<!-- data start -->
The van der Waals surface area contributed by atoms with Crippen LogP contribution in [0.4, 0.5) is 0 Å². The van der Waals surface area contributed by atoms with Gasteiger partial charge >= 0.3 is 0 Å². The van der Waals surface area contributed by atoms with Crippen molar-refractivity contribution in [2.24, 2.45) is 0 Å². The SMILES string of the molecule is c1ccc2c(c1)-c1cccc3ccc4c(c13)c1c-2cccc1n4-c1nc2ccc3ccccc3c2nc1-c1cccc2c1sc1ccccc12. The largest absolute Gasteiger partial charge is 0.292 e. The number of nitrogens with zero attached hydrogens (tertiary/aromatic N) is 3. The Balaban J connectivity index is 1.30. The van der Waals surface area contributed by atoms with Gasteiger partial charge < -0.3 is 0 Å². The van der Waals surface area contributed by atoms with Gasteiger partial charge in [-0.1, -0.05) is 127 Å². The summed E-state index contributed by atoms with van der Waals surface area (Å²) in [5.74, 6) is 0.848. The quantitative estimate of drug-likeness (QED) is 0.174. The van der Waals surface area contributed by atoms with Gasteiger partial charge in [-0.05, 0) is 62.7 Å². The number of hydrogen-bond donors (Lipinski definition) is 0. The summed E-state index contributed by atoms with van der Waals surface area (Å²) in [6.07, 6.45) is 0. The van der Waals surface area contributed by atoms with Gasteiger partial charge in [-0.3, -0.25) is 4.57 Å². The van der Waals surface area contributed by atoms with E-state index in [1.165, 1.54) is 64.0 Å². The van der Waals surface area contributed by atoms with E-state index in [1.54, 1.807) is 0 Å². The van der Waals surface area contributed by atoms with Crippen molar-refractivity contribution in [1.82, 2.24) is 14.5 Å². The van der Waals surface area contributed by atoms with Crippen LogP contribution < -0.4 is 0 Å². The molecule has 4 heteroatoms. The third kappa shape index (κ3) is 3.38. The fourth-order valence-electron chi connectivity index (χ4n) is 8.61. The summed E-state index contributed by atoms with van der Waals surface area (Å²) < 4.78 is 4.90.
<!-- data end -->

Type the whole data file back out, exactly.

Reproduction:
The van der Waals surface area contributed by atoms with Crippen LogP contribution in [0.4, 0.5) is 0 Å². The van der Waals surface area contributed by atoms with Gasteiger partial charge >= 0.3 is 0 Å². The van der Waals surface area contributed by atoms with Crippen molar-refractivity contribution in [2.24, 2.45) is 0 Å². The SMILES string of the molecule is c1ccc2c(c1)-c1cccc3ccc4c(c13)c1c-2cccc1n4-c1nc2ccc3ccccc3c2nc1-c1cccc2c1sc1ccccc12. The largest absolute Gasteiger partial charge is 0.292 e. The number of nitrogens with zero attached hydrogens (tertiary/aromatic N) is 3. The Balaban J connectivity index is 1.30. The van der Waals surface area contributed by atoms with Gasteiger partial charge < -0.3 is 0 Å². The van der Waals surface area contributed by atoms with Gasteiger partial charge in [-0.1, -0.05) is 127 Å². The summed E-state index contributed by atoms with van der Waals surface area (Å²) in [5.74, 6) is 0.848. The quantitative estimate of drug-likeness (QED) is 0.174. The van der Waals surface area contributed by atoms with Gasteiger partial charge in [-0.05, 0) is 62.7 Å². The number of hydrogen-bond donors (Lipinski definition) is 0. The summed E-state index contributed by atoms with van der Waals surface area (Å²) in [6.07, 6.45) is 0. The van der Waals surface area contributed by atoms with Gasteiger partial charge in [-0.3, -0.25) is 4.57 Å². The van der Waals surface area contributed by atoms with E-state index in [1.165, 1.54) is 64.0 Å². The van der Waals surface area contributed by atoms with E-state index in [1.54, 1.807) is 0 Å². The van der Waals surface area contributed by atoms with Crippen molar-refractivity contribution in [1.82, 2.24) is 14.5 Å². The van der Waals surface area contributed by atoms with Crippen LogP contribution < -0.4 is 0 Å². The molecule has 4 heteroatoms. The third kappa shape index (κ3) is 3.38. The fourth-order valence-electron chi connectivity index (χ4n) is 8.61. The summed E-state index contributed by atoms with van der Waals surface area (Å²) < 4.78 is 4.90.